Wednesday, February 23, 2011

Oliver and S

This is a cute little top made with an Oliver and S pattern called 2+2 in a gorgeous Kaffe Fassett print cotton from Hyggeligt Fabrics , which is a fabric store here in town. There was a sample in the store and Maisie insisted on buying the ingredients so I could make her one EXACTLY THE SAME! She rarely asks me to make her anything so I obliged. I like the top, but the construction was a bit odd. I didn't love the rectangular patch that covers up some funky cutting/gathering going on. Maybe it was just because it was my first attempt.

I made my own pattern from my blocks in a similar style. I made a fully faced yoke across the front and could not resist adding a cuffed sleeve with gathering at the sleeve band. I had this fairy print cotton and a co-ordinating polka dot so I made it up as a dress. I also piped in with a mini-pom pom piping I had. She wanted the pink ribbon bow at the centre front yoke seam (but I don't like it, shhh).
The cuffed sleeves use a method in a book I have had forever. I will find it and post the name. I think it is "The Busy Mother's Guide to Sewing Children's Clothes". There are a lot of tips in it, but I still think I am too busy for many of them.
This is the start of the second top version. This one is my pattern and is in a toile with gingham trim. I think I used the Oliver and S capped sleeve though.
Little clothes give such immediate gratification that I cannot reisist doing some once in a while.
They finish so much faster than the embroidered beasts I usually work on!

Friday, February 18, 2011


Thanks Irene. I need a bit more time to decide, but am leaning that way too.
The jacket back. This went a LOT quicker than the other pieces. It gets a lot speedier with some practice.
I tried to photograph the sketch but it wouldn't come out right.

Wednesday, February 16, 2011

The Right Front

Tearaway stabilizer on back with stitching done.On the positive applique I stitched just inside the lines, on the negative applique I stitched just outside. This way the finished lines are close to the original design lines once the fabrics are cut away.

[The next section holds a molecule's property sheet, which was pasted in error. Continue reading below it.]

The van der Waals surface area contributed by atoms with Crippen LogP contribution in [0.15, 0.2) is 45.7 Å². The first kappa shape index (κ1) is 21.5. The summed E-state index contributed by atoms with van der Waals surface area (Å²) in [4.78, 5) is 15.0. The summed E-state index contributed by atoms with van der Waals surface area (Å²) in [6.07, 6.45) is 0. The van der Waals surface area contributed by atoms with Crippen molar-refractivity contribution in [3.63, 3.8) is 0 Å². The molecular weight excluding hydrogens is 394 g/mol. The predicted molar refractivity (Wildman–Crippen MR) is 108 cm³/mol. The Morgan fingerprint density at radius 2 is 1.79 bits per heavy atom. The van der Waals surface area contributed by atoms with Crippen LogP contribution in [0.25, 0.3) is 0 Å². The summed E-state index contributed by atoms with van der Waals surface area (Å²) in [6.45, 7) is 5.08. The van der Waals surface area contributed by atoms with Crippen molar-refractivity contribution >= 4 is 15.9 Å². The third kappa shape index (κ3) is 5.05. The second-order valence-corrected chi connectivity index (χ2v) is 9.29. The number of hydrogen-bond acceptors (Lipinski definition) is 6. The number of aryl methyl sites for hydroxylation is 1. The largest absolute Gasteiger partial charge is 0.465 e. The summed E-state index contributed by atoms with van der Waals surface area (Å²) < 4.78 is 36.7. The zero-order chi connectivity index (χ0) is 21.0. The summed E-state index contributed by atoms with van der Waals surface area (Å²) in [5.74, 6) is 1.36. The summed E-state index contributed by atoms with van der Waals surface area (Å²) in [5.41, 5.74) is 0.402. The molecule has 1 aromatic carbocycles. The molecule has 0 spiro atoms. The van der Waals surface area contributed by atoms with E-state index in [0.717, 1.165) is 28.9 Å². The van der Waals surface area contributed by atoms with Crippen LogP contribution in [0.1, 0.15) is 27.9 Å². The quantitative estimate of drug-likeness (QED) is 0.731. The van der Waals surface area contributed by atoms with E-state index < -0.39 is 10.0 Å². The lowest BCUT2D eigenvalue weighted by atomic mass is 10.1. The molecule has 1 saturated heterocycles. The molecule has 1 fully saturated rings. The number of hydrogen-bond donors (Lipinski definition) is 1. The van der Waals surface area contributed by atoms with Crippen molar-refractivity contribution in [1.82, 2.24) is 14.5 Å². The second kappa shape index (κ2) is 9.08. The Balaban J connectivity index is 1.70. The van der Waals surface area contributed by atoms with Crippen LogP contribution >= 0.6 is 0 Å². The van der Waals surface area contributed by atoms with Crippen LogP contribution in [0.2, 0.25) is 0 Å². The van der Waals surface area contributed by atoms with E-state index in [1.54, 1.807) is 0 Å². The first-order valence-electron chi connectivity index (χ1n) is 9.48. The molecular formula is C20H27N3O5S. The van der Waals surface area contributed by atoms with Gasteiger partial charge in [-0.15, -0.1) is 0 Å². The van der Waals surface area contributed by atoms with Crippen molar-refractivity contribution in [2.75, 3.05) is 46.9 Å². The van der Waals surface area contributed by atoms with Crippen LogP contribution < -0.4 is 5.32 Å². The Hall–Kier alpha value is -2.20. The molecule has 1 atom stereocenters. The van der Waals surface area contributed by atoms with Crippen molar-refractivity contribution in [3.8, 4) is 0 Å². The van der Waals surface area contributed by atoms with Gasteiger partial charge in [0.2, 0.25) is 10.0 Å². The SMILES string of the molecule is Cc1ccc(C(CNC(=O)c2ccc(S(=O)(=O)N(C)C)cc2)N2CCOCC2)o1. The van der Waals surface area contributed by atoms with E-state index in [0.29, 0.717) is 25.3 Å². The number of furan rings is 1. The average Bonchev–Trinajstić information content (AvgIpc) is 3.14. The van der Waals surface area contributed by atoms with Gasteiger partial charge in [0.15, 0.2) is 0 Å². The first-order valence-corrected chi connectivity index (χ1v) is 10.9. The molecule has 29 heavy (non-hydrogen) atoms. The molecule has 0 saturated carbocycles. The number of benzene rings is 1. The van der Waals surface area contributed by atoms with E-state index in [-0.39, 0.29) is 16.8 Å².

Closer up picture of the fronts.
This is the original front on the left (on the right when viewing here) with a new right (on left).
To salvage the silk I satin stitched around the edges, which added a nice bright pinky-purple like to the design. It still didn't save the silk from fraying so I also embroidered around the flowers in a blanket sitch. On the newer side I only hand stitched the silk so there is no satin stitching there. It is a bit duller. I haven't finished the hand embroidery yet.
Fronts on the dummy. I am not sure if the design is done here. I originally had more leaves and another flower on the lower left (shown right) side.Original sketch of design
I don't know- am I done or should I add more applique?

Friday, February 11, 2011

Making Another Jacket

This is the jacket front with the work changed up a bit.

Another photo. I have added the darker green to one leaf and the purple wool to both leaves. I satin stitched around the silk petals, but had to do a button hole stitch also. I did a chain and lazy daisy in green in the centre of the flower.
While I was on the phone I began the other side. It went a lot quicker and I was pleased with the results. That is, until I tried to lay them side by side. I have done two right fronts! So I guess I will be making two jackets.
When I tell my students that they cannot make a mistake I haven't already made, I am not kidding!

Thursday, February 10, 2011

Positive and Negative Applique and Why You Should Do a Sample First

Everything is a learning experience. I have been using a lot of boiled wool fabric lately and wanted to do something like this for a while. Indecision has postponed it for months. I decided to jump in without sampling. If worse came to worst I can recut one front panel, right? Boiled wool is cheap, right? Oh, yeah: it isn't. Lots of oops in this post.
Here is the design drawn onto a lightweight embroidery stabilizer. I placed it on the wrong side of the fabric with most the fabrics layered on top, then finally the boiled wool jacket piece. I should have layered in stages. The velvet frays a lot and not prettily, so I wanted in under the wool. The silk frays in an attractive manner, so I was fine with it on top. However, I needed to make sure that no velvet edges were seen at all, even under the leaf edges so I had to trim out the velvet after the outer edge of the flower was cut. Oops.
(This placing of the stabilizer on the wrong side was a tip from Claudine at Adventures in Couture, who has been doing a lot of reverse applique lately.)
The silk dupionni was laid on top of the work. I did not want any boiled wool on the flower. The stitching was done in a straight stich and free motion foot on my Mega Quilter.
Leaves were stitched in sections. The outer was stitched forst, then the wool trimmed away then the inner lines were stitched and trimmed.
Three types of leaves. Another oops. I don't really like the lower leaves without the wool on them. Why didn't I do a sample again?
Also, there should be two rows of stitching around the slik. It is trimmed too closely for the silk not to fray away.
I think this piece is salavage-able. I will try to add some wool to the lower leaves and do something extra around the silk. I had planned to add some hand work anyway. We shall see.